34
votes
2answers
1k views

Geometric intuition for the tensor product of vector spaces

First of all, I am very comfortable with the tensor product of vector spaces. I am also very familiar with the well-known generalizations, in particular the theory of monoidal categories. I have ...
32
votes
6answers
4k views

Pythagorean Theorem Proof Without Words (request for words)

I was intrigued by a book I saw called Proofs without Words. So I bought it, and discovered that the entire book doesn't have any words in it. I figured at least it would have some words explaining ...
31
votes
6answers
6k views

Proof that Pi is constant (the same for all circles), without using limits

Is there a proof that the ratio of a circle's diameter and the circumference is the same for all circles, that doesn't involve some kind of limiting process, e.g. a direct geometrical proof?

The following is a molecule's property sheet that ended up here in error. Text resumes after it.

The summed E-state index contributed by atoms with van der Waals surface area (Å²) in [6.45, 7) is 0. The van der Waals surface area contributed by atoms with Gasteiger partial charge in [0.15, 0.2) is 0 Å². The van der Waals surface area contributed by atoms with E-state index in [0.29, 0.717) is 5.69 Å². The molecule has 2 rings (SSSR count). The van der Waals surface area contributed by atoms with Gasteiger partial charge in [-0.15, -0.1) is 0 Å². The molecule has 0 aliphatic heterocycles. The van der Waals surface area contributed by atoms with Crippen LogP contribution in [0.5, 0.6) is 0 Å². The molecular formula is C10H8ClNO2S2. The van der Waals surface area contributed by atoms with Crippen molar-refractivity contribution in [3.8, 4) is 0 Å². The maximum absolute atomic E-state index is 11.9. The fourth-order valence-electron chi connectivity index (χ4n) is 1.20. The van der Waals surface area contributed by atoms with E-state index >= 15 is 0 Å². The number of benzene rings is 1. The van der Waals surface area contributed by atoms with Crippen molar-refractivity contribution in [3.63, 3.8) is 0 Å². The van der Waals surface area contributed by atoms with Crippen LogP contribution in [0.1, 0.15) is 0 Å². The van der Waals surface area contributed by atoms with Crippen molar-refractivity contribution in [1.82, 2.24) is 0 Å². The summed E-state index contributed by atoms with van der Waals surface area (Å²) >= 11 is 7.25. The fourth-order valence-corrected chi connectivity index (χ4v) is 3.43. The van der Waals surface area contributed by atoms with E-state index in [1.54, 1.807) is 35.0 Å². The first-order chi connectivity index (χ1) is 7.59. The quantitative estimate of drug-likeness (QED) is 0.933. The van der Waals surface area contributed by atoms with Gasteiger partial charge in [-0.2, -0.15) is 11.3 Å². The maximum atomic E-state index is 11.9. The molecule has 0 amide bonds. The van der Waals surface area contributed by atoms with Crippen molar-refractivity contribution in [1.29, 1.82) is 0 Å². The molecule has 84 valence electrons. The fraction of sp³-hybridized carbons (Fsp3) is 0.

31
votes
3answers
534 views

Are there surfaces with more than two sides?

I'm watching a naive introduction to the Möbius band, the lecturer asks if it's possible to construct a one sided surface and then she says that there is one of these surfaces, namely the Möbius band. ...
31
votes
5answers
1k views

Ambiguous Curve: can you follow the bicycle?

Let $\alpha:[0,1]\to \mathbb R^2$ be a smooth closed curve parameterized by the arc length. We will think of $\alpha$ like a back track of the wheel of a bicycle. If we suppose that the distance ...
30
votes
6answers
15k views

How many triangles are there?

The question is how many triangles are there in the following picture? I have thought to solve it by creating a formula based on the angles of the lines starting from the bottom of each side. I ...
29
votes
7answers
2k views

Quotient geometries known in popular culture, such as “flat torus = Asteroids video game”

In answering a question I mentioned the Asteroids video game as an example -- at one time, the canonical example -- of a locally flat geometry that is globally different from the Euclidean plane. It ...